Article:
Delaware Fishing Report – Week of June 3rd, 2021
By Eric Burnley, Sr.
White perch and catfish remain the primary targets of Upper Bay anglers. Small rockfish have been caught as well. Bloodworms or Fish Bites work on the perch and small rock while cut, fresh bunker is the bait of choice for the catfish.
Black drum continue to give lots of excitement to anglers fishing off of Slaughter s Beach at the Coral Beds. There is often quite a fleet of boats out there and it may be better to move away and find a spot of your own. Clams have been the best baits, but blue crabs are another good offering and may cull out some of the sharks and skates.
A few flounder have been caught out of the Lewes and Rehoboth Canal on minnows, squid and Gulp!. The rain and wind over the weekend did not help the situation in that shallow water.
The fishing pier at Cape Henlopen State Park saw the first croaker of the season and a few more spot, but here too the weekend weather did nothing to make for better fishing. A few flounder were caught from the pier on Gulp!. The spot and croaker were taken on bloodworms. Crabbing from the pier is improving.
The reef sites in the Lower Bay saw the first kings of the season. Small trout along with a very few keepers were also taken. Bloodworms worked on both species.
The hickory shad have been joined by the occasional small bluefish. Both have been caught on shad darts and small spoons. The action did drop off over the weekend when the wind and rain had the inlet boiling.
A few large rockfish were caught from the jetties by very brave or completely deranged anglers. Swimshads or bucktails remain the top baits.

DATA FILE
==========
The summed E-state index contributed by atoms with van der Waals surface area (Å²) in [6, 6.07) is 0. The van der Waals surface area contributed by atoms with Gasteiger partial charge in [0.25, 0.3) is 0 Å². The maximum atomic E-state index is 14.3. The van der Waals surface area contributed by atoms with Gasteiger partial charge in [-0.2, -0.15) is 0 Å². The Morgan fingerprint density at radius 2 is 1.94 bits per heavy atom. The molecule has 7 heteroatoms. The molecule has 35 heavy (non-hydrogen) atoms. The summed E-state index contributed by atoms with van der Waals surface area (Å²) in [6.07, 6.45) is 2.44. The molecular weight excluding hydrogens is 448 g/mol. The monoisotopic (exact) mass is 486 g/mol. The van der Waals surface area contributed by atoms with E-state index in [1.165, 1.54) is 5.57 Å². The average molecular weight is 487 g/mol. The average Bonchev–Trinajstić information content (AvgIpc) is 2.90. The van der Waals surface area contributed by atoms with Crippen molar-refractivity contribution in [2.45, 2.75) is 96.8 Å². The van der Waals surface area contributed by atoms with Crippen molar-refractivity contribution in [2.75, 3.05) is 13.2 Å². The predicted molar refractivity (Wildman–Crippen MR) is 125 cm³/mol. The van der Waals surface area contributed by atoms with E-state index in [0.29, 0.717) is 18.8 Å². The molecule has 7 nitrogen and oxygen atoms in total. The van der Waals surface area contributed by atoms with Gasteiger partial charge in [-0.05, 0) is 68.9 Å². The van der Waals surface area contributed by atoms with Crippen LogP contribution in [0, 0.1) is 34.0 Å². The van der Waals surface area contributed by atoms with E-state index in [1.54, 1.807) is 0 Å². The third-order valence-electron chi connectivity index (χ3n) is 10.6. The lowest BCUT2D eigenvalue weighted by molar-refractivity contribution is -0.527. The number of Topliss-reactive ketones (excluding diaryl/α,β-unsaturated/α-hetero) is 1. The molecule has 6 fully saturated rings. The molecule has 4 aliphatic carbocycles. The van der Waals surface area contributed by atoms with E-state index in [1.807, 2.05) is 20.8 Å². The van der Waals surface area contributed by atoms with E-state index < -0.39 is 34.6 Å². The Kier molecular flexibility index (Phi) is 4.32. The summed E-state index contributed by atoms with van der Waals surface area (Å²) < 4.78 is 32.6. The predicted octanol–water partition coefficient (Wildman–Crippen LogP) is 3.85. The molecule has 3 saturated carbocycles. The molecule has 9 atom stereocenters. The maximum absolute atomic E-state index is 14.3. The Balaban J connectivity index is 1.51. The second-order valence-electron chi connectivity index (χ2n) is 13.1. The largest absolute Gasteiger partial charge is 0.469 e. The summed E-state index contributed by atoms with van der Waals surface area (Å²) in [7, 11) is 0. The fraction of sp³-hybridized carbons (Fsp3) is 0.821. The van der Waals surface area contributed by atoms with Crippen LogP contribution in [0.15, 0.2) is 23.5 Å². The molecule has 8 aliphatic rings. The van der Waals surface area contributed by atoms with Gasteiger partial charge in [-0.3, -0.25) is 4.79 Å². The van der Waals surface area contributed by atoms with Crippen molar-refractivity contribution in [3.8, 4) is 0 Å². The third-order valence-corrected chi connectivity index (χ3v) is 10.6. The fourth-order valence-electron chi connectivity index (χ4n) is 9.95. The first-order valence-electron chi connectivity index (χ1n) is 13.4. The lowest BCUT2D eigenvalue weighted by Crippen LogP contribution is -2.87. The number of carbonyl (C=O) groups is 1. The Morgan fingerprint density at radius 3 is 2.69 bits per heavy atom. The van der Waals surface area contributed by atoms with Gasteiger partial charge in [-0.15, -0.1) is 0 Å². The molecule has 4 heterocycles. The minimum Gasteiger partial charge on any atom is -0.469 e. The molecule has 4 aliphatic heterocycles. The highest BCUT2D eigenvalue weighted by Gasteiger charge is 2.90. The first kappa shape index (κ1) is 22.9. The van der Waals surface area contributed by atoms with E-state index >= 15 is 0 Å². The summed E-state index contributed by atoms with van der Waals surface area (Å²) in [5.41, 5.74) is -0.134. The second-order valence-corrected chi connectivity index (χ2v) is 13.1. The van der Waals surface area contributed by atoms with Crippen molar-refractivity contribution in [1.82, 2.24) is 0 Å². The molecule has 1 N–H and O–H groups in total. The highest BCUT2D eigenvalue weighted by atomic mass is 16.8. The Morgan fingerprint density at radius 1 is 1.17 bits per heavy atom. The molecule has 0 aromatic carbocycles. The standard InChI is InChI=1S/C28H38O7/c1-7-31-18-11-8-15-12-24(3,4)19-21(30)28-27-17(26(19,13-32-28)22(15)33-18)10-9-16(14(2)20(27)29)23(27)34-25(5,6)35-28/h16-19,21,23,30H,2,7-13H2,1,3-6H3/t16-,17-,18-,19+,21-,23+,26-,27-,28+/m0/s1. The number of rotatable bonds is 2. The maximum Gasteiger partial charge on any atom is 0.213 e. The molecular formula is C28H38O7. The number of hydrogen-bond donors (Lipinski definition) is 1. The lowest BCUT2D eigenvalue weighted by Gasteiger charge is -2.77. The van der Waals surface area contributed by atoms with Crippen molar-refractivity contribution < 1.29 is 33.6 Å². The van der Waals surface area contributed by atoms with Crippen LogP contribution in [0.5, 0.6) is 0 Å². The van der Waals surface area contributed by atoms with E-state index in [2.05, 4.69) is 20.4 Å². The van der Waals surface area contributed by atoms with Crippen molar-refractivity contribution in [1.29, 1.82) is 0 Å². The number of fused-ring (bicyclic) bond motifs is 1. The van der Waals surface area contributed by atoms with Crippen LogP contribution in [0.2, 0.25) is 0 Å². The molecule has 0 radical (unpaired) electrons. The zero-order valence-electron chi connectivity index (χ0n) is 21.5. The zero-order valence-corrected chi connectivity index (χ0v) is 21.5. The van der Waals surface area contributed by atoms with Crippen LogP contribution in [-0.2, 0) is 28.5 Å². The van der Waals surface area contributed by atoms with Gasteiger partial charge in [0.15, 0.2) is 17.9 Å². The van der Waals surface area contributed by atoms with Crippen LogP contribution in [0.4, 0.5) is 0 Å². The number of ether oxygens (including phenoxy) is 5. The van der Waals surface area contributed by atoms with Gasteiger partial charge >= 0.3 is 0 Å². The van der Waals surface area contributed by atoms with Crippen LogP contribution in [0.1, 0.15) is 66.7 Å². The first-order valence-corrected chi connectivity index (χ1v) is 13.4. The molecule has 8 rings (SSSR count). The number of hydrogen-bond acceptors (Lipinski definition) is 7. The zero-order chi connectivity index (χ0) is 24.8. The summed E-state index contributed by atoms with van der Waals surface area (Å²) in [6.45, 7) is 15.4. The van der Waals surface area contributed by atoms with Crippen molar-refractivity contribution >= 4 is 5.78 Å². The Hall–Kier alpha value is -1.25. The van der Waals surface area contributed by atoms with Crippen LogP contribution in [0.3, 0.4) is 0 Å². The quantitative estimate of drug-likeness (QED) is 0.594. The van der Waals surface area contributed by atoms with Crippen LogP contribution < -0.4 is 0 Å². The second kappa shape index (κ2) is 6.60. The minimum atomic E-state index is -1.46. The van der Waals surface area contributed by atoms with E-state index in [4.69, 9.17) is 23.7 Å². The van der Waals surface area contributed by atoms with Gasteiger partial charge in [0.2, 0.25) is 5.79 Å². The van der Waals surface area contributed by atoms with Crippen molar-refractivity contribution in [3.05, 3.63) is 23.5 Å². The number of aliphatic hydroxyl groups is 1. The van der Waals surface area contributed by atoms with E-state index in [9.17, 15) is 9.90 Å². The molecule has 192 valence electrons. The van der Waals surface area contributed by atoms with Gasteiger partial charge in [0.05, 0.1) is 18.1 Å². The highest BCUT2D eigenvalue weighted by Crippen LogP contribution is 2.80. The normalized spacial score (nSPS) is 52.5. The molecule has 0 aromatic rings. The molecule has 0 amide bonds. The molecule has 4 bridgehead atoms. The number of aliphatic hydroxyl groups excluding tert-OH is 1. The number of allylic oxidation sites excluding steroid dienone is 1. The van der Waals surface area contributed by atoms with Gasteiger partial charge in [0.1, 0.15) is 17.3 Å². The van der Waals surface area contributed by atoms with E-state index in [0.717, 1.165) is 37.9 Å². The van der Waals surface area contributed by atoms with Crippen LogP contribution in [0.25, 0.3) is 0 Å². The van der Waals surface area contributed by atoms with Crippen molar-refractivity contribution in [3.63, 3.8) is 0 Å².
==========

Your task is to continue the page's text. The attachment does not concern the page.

I did not hear of any flounder caught out of Indian River Bay, but I feel certain a few were caught after the storm.
A few slot and larger rockfish were caught from the beach right after the storm. Cut bunker was the bait. This action seems to have been south of Indian River Inlet. A few kings have been reported on bloodworms at Three Rs Road.
Black sea bass remain the top fish for the inshore boats. Boat limits are still being caught by those who have good numbers of locations not already cleaned out of keepers.
Shark fishing took a holiday over the weekend.
Be sure you understand the regulations for bluefin tuna before you put one in the box. Also make sure you have your Migratory Species Permit before you leave the dock.
Tilefish have been landed as well. This is another species with special regulations. Be sure to abide by them.
The cool weather is helping trout fishermen on White Clay Creek catch some nice rainbows. The occasional smallmouth bass is an extra bonus.
The Delaware ponds and the upper reaches of the tidal creeks and rivers continue to produce bass, pickerel and crappie.
When I ran my saltwater fishing seminars, the first class of the six always began with knot tying. I have found that many fishermen cannot tie good knots and thereby lose fish.
In today’s world, you can go online and find video on how to tie just about any fishing knot you want. In my opinion, if you can learn how to tie just a few you will get through 90% of all fishing situations.
The first is the perfection loop. Use this to tie a loop in the end of your bottom rigs, snelled hooks and leaders.
Next is the clinch knot. I use this to tie just about everything to my line or leader.
The Albright knot is used to connect braided line to a mono or Fluorocarbon leader. It is a bit tricky to tie but I have never had one fail.
I use the surgeon’s loop to make top-bottom rigs. It is easy to tie and will break off when you sang bottom.
Once you learn how to tie these knots you are all set to fish the inshore grounds and the surf. Should you decide to go offshore or, heaven forbid, take up fly fishing, you will have an entire new list of knots to learn.
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